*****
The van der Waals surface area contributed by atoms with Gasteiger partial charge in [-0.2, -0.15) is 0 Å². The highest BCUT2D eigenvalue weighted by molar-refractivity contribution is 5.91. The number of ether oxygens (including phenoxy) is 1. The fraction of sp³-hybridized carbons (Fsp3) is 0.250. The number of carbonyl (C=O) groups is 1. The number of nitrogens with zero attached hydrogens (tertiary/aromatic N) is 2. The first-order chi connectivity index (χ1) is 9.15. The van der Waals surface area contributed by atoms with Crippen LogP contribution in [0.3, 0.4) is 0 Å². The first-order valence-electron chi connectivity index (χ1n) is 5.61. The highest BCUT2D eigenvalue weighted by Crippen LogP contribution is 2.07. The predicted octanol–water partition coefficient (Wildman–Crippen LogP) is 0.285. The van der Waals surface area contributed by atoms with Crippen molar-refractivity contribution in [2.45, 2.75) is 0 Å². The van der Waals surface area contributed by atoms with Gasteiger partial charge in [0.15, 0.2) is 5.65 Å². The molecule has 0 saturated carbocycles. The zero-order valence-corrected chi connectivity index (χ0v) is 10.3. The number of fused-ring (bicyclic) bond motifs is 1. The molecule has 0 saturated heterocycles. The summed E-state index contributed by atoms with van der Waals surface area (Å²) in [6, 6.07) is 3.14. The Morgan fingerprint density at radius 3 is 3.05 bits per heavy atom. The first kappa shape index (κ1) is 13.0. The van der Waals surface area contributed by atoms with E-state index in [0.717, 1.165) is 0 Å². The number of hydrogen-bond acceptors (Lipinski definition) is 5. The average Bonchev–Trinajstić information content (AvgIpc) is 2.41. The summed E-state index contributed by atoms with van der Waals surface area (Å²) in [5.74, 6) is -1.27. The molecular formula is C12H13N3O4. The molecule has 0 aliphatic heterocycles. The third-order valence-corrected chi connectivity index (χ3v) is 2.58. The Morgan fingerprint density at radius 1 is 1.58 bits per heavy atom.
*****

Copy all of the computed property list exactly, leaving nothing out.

The van der Waals surface area contributed by atoms with Gasteiger partial charge in [-0.2, -0.15) is 0 Å². The highest BCUT2D eigenvalue weighted by molar-refractivity contribution is 5.91. The number of ether oxygens (including phenoxy) is 1. The fraction of sp³-hybridized carbons (Fsp3) is 0.250. The number of carbonyl (C=O) groups is 1. The number of nitrogens with zero attached hydrogens (tertiary/aromatic N) is 2. The first-order chi connectivity index (χ1) is 9.15. The van der Waals surface area contributed by atoms with Crippen LogP contribution in [0.3, 0.4) is 0 Å². The first-order valence-electron chi connectivity index (χ1n) is 5.61. The highest BCUT2D eigenvalue weighted by Crippen LogP contribution is 2.07. The predicted octanol–water partition coefficient (Wildman–Crippen LogP) is 0.285. The van der Waals surface area contributed by atoms with Crippen molar-refractivity contribution in [2.45, 2.75) is 0 Å². The van der Waals surface area contributed by atoms with Gasteiger partial charge in [0.15, 0.2) is 5.65 Å². The molecule has 0 saturated carbocycles. The zero-order valence-corrected chi connectivity index (χ0v) is 10.3. The number of fused-ring (bicyclic) bond motifs is 1. The molecule has 0 saturated heterocycles. The summed E-state index contributed by atoms with van der Waals surface area (Å²) in [6, 6.07) is 3.14. The Morgan fingerprint density at radius 3 is 3.05 bits per heavy atom. The first kappa shape index (κ1) is 13.0. The van der Waals surface area contributed by atoms with E-state index in [0.717, 1.165) is 0 Å². The number of hydrogen-bond acceptors (Lipinski definition) is 5. The average Bonchev–Trinajstić information content (AvgIpc) is 2.41. The summed E-state index contributed by atoms with van der Waals surface area (Å²) in [5.74, 6) is -1.27. The molecular formula is C12H13N3O4. The molecule has 0 aliphatic heterocycles. The third-order valence-corrected chi connectivity index (χ3v) is 2.58. The Morgan fingerprint density at radius 1 is 1.58 bits per heavy atom.